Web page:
SRU

For reference, there’s a long thread in the comments on this:

http://netapps.muohio.edu/blogs/darcusb/darcusb/archives/2004/11/27/
citation-ids

Bruce

Date: Tue, 17 May 2005 20:05:00 +0200
From: Matthias Steffens <@Matthias_Steffens>

Perhaps. We could have the database remember which was the first
Janensch 1929 paper it was told about, and have that one remain
in use whenever plain “Janensch1929” is used?

Yep, that would be a good rule. Still, it would only work within
the scope of one database. What if there are two or more
databases where different Janensch articles from 1929 were
identified as “Janensch1929”?

So are you saying we need to use “Janensch1929p39W” from the get-go?

(If so, the “JanenschW1929p39” would be less offensive.)

Well, I fear that there are cases were even “Janensch1929p39W” isn’t
unique. In fact, any cite key may fail that does not include all of
the important bibliographic source info.

Absolutely true. This is why I am calling these keys “nearly unique”.
We have to judge where the trade-off is between a tiny bit more
uniqueness and the extra verbosity/opacity that it requires. My own
feeling is that Janensch1929p39W is at, or maybe beyond, the point
where it’s worth adding more stuff in.

Here’s what I’d like to be able to say:

\cite{Janensch1929}
\cite{Janensch1929p39}
\cite{Janensch1929p39W}

in ascending order of whether-I-need-it-ness, and if that fails:
\cite{doi:1234.5678/abcdefg}
for articles that have DOIs, and
\cite{openurl:rft.aulast=Janensch&…}
for those that don’t.

In our database we have the same problem with naming of files that
are associated with a given database entry. We use the DOI if
available, otherwise we use file names like

Angel1994Nature367p126.pdf
Thomas+Dieckmann2004Science276p394.pdf
AdamsEtal2001MarBiol138p281.pdf

However, while these names may be unique (who knows if they really
are!?) they are ugly when used as cite keys within a document – but
they are still better than a DOI number, IMHO.

Yes. To me, they are past the point of being easily typable. I can
throw in a quick \cite{WilsonSereno1998} without thinking about, and
the goal has to be to make that possible in 95% of cases where the
data allows.

/| ___________________________________________________________________
/o ) / Mike Taylor <@Mike_Taylor> http://www.miketaylor.org.uk
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Date: Tue, 17 May 2005 13:53:33 -0400
From: Bruce D’Arcus <@Bruce_D_Arcus1>

So are you saying we need to use “Janensch1929p39W” from the get-go?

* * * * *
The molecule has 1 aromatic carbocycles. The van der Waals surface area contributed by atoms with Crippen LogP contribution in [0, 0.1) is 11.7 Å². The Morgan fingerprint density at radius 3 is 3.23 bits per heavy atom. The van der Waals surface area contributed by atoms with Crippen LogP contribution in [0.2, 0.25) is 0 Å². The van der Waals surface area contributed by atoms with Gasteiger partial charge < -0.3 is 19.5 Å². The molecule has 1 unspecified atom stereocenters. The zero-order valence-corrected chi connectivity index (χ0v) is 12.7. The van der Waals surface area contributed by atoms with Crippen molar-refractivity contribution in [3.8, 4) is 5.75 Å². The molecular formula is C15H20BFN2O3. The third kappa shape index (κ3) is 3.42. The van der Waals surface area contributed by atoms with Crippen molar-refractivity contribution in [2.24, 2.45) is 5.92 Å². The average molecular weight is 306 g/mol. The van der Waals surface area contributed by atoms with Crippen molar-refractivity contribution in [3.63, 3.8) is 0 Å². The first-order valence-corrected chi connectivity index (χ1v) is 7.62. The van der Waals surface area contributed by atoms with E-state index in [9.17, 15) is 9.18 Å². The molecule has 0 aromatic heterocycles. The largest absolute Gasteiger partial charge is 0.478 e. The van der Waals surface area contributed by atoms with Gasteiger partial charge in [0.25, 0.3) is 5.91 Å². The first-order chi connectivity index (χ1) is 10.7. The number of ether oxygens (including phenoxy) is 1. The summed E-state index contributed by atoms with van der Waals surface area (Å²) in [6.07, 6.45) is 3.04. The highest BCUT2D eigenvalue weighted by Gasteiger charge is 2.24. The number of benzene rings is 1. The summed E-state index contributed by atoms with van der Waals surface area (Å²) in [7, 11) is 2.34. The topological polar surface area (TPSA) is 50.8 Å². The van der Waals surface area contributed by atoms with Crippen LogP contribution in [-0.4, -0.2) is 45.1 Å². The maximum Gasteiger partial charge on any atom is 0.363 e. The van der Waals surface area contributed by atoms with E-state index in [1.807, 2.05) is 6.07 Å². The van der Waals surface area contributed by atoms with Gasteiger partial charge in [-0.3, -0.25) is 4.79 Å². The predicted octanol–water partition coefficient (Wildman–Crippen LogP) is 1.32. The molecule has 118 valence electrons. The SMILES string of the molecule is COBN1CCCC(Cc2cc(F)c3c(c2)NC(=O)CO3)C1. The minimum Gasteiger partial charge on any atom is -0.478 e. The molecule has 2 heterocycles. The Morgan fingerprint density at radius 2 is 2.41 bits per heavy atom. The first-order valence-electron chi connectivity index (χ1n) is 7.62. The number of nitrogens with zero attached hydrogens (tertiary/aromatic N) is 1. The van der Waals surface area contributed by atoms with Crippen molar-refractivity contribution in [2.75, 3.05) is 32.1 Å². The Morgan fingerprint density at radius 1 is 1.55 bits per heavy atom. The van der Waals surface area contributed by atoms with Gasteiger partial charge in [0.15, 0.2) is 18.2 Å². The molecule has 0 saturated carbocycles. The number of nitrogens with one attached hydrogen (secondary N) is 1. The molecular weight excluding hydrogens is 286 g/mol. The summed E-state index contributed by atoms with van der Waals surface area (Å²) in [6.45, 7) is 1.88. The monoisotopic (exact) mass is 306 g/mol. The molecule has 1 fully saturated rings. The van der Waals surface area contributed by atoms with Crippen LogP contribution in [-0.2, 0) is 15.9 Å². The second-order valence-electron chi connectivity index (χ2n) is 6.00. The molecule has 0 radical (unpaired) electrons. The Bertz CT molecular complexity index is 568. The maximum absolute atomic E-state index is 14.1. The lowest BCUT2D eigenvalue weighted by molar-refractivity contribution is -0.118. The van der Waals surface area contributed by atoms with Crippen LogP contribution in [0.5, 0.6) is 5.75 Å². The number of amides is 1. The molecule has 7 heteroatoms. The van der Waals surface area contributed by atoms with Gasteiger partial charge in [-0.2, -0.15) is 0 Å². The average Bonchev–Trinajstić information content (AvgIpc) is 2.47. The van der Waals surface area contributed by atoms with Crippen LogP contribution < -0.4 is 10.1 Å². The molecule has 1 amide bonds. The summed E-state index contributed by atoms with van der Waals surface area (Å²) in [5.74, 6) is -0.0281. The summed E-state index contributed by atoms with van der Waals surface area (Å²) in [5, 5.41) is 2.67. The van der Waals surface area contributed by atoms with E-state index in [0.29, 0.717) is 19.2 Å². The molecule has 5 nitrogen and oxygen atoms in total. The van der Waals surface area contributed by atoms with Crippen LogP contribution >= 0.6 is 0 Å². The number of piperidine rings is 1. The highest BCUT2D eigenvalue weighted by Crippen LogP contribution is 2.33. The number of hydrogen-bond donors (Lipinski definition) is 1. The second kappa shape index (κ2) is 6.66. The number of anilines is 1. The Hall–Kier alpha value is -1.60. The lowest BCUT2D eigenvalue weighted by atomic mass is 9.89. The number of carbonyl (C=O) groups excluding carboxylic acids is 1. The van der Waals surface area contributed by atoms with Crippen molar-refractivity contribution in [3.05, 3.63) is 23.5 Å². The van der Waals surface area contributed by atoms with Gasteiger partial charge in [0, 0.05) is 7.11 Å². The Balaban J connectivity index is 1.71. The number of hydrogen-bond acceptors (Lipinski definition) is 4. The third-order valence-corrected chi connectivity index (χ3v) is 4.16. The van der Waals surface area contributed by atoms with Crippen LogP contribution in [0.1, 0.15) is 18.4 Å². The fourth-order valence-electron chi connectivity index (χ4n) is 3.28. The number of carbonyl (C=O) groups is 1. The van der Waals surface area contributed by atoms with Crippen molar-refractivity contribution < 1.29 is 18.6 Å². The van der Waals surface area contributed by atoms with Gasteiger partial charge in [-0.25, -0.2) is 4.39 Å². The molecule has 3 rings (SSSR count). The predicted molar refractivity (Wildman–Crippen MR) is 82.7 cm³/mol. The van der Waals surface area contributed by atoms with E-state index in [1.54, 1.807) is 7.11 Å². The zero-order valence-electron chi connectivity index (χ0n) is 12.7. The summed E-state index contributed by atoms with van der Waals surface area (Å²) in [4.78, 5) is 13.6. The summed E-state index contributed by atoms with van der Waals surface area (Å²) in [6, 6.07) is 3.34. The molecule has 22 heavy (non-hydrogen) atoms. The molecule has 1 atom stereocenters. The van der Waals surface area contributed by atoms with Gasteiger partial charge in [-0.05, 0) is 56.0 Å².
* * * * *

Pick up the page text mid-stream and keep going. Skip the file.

(If so, the “JanenschW1929p39” would be less offensive.)

For reference, there’s a long thread in the comments on this:

http://netapps.muohio.edu/blogs/darcusb/darcusb/archives/2004/11/27/citation-ids

Thanks, there are some interestingn ideas here.

(I’ve got to stop getting involved in these things! :slight_smile:

/| ___________________________________________________________________
/o ) / Mike Taylor <@Mike_Taylor> http://www.miketaylor.org.uk
)v_/\ “St. Augustine […] came up with the conclusion that the story
in Genesis 1 and Genesis 2 was not a simple historical sequence
of events. It just couldn’t be. It’s not what the words meant.
It just wasn’t” – Robert Bakker.–
Listen to free demos of soundtrack music for film, TV and radio
http://www.pipedreaming.org.uk/soundtrack/

Look at it this way: the time you wasted now may be saved many times
over in the future if you end up with better tools :wink:

Bruce

How would that “map” be implemented?

Bruce

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Date: Tue, 17 May 2005 18:42:36 -0400
From: Bruce D’Arcus <@Bruce_D_Arcus1>

Each user has a map between their own citation key (eg Sanderson05) and
the globally unique identifier for the article
(doi://dlib.org/sanderson/05/03/sandersonLevanYoung03 or whatever)
and the system does the mapping at search time.

How would that “map” be implemented?

DBM?

(I am only half joking. The point about the map is that it’s so
trivial. It really is just a hash-table, nothing more.)

/| ___________________________________________________________________
/o ) / Mike Taylor <@Mike_Taylor> http://www.miketaylor.org.uk
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Each user has a map between their own citation key (eg Sanderson05)
and the globally unique identifier for the article and the system does
the mapping at search time.

How would that “map” be implemented?

DBM?
(I am only half joking. The point about the map is that it’s so
trivial. It really is just a hash-table, nothing more.)

Right. In the CQL you’d do something like:

xbib.userCiteKey any “sandy05 taylor03 bdarcus04”

And the system would know that userCiteKey words need to be looked up in a
table somewhere.

Rob

   ,'/:.          Dr Robert Sanderson (@Dr_Robert_Sanderson)
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